Today the MN Broadband Task Force met to get general updates from Office of Broadband Development and Legislature. There is clearly a concern that there are not strong advocates at the legislature despite the $276 million set in Governor’s budget. Hearing about the federal funding, it is clear that it will not come quickly but there are opportunities for local communities to get involved. For example, Region 9 is looking at hosting a broadband conference for their community.
Next meetings are Feb 22 and March 27.
Here are details.
10:00 a.m. – 10:05 a.m. – Welcome, Task Force Introductions, and Approval of Minutes from December 19 and December 22 meetings
Governor recommendation is $138Million per year for the biennium
Bree and/or Teddy have presented to various Legislative committees
No broadband bills yet
Lots of new bill makers (Ecklund is gone; broadband in new committee) – so people have questions about mobile vs fiber and what speeds mean
Q: Will there be a day of the hill?
There was a one for the providers – but not others.
MN Broadband Coalition is not in a position to do a day on the hill; apparently we had a bill due but we’re trying to move forward. We need to convene a meeting. We’d like to at least have a lobby day.
10:10 a.m. – 10:40 a.m. How Can the Task Force Advocate for Broadband Funding at the Legislature? – Nathan Zacharias, Technology Policy Analyst, Association of Minnesota Counties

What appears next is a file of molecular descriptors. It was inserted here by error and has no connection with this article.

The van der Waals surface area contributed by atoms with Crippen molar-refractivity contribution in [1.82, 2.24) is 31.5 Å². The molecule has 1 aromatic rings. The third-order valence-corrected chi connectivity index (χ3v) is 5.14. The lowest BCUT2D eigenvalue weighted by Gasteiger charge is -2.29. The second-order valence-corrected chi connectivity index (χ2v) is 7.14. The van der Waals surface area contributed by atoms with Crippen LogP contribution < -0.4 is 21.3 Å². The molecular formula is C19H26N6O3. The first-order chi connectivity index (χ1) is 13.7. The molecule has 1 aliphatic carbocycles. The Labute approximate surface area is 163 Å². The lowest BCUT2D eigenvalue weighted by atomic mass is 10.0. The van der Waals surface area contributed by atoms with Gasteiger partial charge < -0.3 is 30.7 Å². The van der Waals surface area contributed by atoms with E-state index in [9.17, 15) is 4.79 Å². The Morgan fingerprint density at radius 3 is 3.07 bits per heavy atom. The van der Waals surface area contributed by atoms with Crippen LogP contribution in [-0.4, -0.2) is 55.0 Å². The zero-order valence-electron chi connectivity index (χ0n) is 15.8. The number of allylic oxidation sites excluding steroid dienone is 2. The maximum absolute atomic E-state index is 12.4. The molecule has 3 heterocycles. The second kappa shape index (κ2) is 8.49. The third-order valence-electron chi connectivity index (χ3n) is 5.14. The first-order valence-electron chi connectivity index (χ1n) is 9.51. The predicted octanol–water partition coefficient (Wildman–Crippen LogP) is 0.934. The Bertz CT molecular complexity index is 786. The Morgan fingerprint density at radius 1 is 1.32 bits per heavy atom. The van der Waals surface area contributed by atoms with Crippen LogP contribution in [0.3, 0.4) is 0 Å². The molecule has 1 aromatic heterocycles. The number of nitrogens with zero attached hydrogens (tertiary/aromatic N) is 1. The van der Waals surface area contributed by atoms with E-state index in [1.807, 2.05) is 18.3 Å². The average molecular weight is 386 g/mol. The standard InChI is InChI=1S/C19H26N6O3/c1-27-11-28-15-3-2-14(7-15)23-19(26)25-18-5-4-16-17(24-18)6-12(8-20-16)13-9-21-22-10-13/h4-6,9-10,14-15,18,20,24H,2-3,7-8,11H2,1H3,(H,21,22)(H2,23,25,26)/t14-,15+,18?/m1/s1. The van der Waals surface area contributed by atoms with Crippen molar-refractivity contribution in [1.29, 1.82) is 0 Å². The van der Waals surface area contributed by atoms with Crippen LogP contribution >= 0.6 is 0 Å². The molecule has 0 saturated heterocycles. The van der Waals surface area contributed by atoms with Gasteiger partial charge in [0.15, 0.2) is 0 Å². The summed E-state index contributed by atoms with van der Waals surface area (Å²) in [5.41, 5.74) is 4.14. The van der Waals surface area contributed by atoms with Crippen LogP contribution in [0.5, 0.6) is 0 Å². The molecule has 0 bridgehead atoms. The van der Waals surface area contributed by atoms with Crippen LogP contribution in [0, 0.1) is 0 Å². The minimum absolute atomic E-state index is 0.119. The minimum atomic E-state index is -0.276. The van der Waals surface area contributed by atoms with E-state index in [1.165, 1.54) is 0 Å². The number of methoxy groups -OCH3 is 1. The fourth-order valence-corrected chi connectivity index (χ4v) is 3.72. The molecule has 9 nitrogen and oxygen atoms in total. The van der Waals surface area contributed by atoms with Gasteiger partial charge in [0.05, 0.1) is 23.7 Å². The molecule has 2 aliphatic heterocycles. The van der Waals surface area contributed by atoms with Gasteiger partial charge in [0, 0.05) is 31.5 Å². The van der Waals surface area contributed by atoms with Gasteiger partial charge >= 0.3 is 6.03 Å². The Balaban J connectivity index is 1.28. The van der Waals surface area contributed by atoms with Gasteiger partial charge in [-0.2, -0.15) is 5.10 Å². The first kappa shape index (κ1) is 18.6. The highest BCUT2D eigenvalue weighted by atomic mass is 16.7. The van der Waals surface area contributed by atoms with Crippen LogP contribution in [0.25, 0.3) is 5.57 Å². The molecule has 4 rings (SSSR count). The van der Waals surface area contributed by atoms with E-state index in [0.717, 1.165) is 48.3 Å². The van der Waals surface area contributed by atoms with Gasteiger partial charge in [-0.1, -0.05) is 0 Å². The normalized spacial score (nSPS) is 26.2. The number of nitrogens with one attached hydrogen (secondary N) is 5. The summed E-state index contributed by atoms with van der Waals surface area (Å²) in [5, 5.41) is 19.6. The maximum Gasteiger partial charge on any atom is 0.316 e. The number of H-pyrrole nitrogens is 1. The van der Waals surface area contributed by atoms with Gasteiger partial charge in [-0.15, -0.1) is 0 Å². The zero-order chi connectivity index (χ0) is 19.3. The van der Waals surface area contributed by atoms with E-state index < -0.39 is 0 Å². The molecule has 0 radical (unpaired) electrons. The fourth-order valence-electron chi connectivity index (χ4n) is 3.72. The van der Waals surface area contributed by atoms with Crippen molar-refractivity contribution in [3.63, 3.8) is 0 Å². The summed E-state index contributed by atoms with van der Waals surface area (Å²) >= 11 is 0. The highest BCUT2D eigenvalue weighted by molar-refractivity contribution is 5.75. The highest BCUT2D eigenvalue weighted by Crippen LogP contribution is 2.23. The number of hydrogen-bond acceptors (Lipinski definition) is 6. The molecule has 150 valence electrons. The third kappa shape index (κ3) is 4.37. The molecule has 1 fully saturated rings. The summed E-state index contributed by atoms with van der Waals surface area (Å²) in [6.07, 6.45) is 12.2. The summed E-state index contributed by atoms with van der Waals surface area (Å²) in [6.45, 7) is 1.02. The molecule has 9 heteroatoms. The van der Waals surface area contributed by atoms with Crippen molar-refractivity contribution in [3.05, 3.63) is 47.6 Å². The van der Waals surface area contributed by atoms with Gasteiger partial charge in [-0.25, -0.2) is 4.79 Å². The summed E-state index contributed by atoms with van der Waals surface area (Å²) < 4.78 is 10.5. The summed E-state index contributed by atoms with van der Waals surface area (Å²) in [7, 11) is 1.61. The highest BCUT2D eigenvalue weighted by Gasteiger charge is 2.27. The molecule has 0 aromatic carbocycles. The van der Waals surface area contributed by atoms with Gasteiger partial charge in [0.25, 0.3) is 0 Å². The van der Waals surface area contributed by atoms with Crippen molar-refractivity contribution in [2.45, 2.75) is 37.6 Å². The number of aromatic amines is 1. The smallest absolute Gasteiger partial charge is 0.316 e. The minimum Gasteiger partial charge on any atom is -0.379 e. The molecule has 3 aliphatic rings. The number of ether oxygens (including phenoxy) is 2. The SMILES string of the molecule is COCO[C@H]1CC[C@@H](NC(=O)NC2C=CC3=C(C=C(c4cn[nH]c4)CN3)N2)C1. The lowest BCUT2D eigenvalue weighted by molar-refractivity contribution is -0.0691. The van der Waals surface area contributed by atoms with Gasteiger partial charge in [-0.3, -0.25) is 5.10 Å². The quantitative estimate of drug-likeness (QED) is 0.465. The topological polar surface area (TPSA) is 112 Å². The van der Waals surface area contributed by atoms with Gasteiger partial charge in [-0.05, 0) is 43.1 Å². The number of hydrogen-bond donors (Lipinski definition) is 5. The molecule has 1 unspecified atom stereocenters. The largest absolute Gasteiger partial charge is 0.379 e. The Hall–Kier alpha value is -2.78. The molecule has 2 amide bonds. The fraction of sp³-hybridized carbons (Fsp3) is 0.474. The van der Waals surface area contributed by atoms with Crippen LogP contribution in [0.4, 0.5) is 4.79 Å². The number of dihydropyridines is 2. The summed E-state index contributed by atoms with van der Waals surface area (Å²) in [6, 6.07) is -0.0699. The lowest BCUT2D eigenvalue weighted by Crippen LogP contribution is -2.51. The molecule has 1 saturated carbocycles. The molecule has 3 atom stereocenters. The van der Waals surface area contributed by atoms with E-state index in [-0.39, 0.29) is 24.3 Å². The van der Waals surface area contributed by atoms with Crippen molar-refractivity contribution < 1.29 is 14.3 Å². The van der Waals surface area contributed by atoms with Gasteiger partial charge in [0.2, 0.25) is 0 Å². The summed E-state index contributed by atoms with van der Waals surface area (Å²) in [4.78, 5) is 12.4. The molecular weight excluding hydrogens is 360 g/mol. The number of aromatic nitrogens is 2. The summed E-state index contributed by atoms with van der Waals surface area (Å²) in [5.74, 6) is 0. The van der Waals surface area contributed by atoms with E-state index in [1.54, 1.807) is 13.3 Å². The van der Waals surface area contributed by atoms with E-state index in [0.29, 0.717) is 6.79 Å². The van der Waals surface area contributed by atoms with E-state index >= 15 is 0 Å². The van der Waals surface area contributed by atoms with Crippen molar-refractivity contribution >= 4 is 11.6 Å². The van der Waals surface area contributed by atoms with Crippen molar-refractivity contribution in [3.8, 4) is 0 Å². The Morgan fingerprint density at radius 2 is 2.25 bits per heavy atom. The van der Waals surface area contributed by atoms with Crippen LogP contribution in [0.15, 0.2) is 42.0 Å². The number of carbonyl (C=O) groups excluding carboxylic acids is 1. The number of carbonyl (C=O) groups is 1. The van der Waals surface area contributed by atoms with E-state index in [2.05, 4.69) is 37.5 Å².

Tips for lobbying
Have a factsheet (map of availability with quick facts, available federal funds, speed goals, suggested funding level)
Get testimony and/or write letters
Work with committee chairs when you can – also vice chairs and minority leads
Q: Can we look for better than 50 percent match? Can we figure out how much of property tax is going into Border to Border funds already?
Some folks don’t have enough of a tax base to match grants.
10:40 a.m. – 10:50 a.m. – Office of Broadband Development Update by Bree Maki, Executive Director
Border conference 242 people in person and 193 online (registered)
We heard from past three Task Force chairs
We will be doing a survey to see if folks want another conference knowing that we’re missing another conference planner
10:50 a.m. – 11:00 a.m. Line Extension Program Update by Bree Maki
People can apply online or via paper to report their unserved address
856 applicants so far (in 3 months) – 53 are businesses
Trying to connect with providers
We think we have funds for about 600 line extensions
Q: Any consideration of accelerating the process?
Not with all of the other things are happening. For example some addresses may be served from recent grant recipients.
Q: Le Sueur is the project partner for this project. We have a lot of fiber in the ground but it’s middle mile. How can we as a county engage with the process? DO we need to rely on vendors? Can we get the addresses?
People have to register themselves. Getting the word out there is most important. We can’t share personal address info.
Q: Is the map available on the website?
Q: Is there any thought to recommend to legislature to improve on the $5 million cap and 50 percent match?
The low density pilot project is still being tested. We reach capacity even with 50 percent match so we’re hard to push on that. There is an interest in going to a $10 million cap and it sounds like folks are talking about it. There are a lot of unknowns.